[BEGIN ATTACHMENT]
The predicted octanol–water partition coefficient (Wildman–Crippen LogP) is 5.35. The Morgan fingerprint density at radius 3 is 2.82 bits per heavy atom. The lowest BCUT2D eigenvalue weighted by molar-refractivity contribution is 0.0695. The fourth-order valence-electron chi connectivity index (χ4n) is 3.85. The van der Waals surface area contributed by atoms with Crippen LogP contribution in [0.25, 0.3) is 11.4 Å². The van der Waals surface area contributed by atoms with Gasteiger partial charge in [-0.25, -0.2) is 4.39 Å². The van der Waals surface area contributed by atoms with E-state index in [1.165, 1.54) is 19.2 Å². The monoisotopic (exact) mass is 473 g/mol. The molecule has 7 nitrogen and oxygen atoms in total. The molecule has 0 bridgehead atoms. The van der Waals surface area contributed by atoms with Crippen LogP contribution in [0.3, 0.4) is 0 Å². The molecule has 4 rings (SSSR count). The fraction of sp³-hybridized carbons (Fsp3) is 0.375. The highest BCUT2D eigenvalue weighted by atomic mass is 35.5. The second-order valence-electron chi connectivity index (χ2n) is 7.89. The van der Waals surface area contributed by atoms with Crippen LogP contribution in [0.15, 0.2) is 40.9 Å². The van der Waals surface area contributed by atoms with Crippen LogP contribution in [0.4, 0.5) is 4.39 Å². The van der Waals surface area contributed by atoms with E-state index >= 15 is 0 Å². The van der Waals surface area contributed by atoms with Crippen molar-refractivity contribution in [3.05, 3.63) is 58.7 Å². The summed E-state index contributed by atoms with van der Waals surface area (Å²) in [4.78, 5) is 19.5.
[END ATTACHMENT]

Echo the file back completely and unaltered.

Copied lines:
The predicted octanol–water partition coefficient (Wildman–Crippen LogP) is 5.35. The Morgan fingerprint density at radius 3 is 2.82 bits per heavy atom. The lowest BCUT2D eigenvalue weighted by molar-refractivity contribution is 0.0695. The fourth-order valence-electron chi connectivity index (χ4n) is 3.85. The van der Waals surface area contributed by atoms with Crippen LogP contribution in [0.25, 0.3) is 11.4 Å². The van der Waals surface area contributed by atoms with Gasteiger partial charge in [-0.25, -0.2) is 4.39 Å². The van der Waals surface area contributed by atoms with E-state index in [1.165, 1.54) is 19.2 Å². The monoisotopic (exact) mass is 473 g/mol. The molecule has 7 nitrogen and oxygen atoms in total. The molecule has 0 bridgehead atoms. The van der Waals surface area contributed by atoms with Crippen LogP contribution in [0.3, 0.4) is 0 Å². The molecule has 4 rings (SSSR count). The fraction of sp³-hybridized carbons (Fsp3) is 0.375. The highest BCUT2D eigenvalue weighted by atomic mass is 35.5. The second-order valence-electron chi connectivity index (χ2n) is 7.89. The van der Waals surface area contributed by atoms with Crippen LogP contribution in [0.15, 0.2) is 40.9 Å². The van der Waals surface area contributed by atoms with Crippen LogP contribution in [0.4, 0.5) is 4.39 Å². The van der Waals surface area contributed by atoms with E-state index >= 15 is 0 Å². The van der Waals surface area contributed by atoms with Crippen molar-refractivity contribution in [3.05, 3.63) is 58.7 Å². The summed E-state index contributed by atoms with van der Waals surface area (Å²) in [4.78, 5) is 19.5.